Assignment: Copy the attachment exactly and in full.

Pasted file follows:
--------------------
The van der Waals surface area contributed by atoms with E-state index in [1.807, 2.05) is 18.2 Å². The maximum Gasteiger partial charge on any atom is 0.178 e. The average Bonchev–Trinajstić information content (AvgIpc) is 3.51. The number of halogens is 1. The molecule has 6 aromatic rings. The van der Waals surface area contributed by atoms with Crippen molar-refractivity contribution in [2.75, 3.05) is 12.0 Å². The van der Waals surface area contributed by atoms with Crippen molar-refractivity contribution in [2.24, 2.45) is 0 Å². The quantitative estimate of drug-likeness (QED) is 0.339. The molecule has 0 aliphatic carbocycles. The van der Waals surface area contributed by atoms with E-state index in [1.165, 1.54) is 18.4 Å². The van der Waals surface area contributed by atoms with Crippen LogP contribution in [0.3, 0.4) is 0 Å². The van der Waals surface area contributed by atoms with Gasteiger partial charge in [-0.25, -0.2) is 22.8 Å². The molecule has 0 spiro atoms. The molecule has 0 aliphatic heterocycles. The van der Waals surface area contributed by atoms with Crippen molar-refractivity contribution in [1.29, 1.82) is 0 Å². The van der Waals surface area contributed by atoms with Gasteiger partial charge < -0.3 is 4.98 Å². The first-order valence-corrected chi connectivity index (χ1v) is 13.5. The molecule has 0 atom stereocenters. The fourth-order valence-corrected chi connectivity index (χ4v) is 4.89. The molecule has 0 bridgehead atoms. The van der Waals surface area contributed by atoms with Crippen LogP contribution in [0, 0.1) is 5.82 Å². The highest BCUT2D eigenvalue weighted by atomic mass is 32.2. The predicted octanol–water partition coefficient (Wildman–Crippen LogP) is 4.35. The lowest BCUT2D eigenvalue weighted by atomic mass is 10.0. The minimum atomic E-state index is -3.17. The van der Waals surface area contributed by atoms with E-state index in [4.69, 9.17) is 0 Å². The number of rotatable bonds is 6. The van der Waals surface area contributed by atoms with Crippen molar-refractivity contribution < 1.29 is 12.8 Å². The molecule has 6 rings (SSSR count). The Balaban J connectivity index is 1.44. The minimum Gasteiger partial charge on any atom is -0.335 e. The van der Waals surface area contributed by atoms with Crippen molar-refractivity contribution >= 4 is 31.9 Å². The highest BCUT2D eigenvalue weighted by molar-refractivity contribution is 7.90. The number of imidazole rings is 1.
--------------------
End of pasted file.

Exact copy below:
The van der Waals surface area contributed by atoms with E-state index in [1.807, 2.05) is 18.2 Å². The maximum Gasteiger partial charge on any atom is 0.178 e. The average Bonchev–Trinajstić information content (AvgIpc) is 3.51. The number of halogens is 1. The molecule has 6 aromatic rings. The van der Waals surface area contributed by atoms with Crippen molar-refractivity contribution in [2.75, 3.05) is 12.0 Å². The van der Waals surface area contributed by atoms with Crippen molar-refractivity contribution in [2.24, 2.45) is 0 Å². The quantitative estimate of drug-likeness (QED) is 0.339. The molecule has 0 aliphatic carbocycles. The van der Waals surface area contributed by atoms with E-state index in [1.165, 1.54) is 18.4 Å². The van der Waals surface area contributed by atoms with Crippen LogP contribution in [0.3, 0.4) is 0 Å². The van der Waals surface area contributed by atoms with Gasteiger partial charge in [-0.25, -0.2) is 22.8 Å². The molecule has 0 spiro atoms. The molecule has 0 aliphatic heterocycles. The van der Waals surface area contributed by atoms with Crippen molar-refractivity contribution in [1.29, 1.82) is 0 Å². The van der Waals surface area contributed by atoms with Gasteiger partial charge < -0.3 is 4.98 Å². The first-order valence-corrected chi connectivity index (χ1v) is 13.5. The molecule has 0 atom stereocenters. The fourth-order valence-corrected chi connectivity index (χ4v) is 4.89. The molecule has 0 bridgehead atoms. The van der Waals surface area contributed by atoms with Crippen LogP contribution in [0, 0.1) is 5.82 Å². The highest BCUT2D eigenvalue weighted by atomic mass is 32.2. The predicted octanol–water partition coefficient (Wildman–Crippen LogP) is 4.35. The lowest BCUT2D eigenvalue weighted by atomic mass is 10.0. The minimum atomic E-state index is -3.17. The van der Waals surface area contributed by atoms with E-state index in [4.69, 9.17) is 0 Å². The number of rotatable bonds is 6. The van der Waals surface area contributed by atoms with Crippen molar-refractivity contribution < 1.29 is 12.8 Å². The molecule has 6 rings (SSSR count). The Balaban J connectivity index is 1.44. The minimum Gasteiger partial charge on any atom is -0.335 e. The van der Waals surface area contributed by atoms with Crippen molar-refractivity contribution >= 4 is 31.9 Å². The highest BCUT2D eigenvalue weighted by molar-refractivity contribution is 7.90. The number of imidazole rings is 1.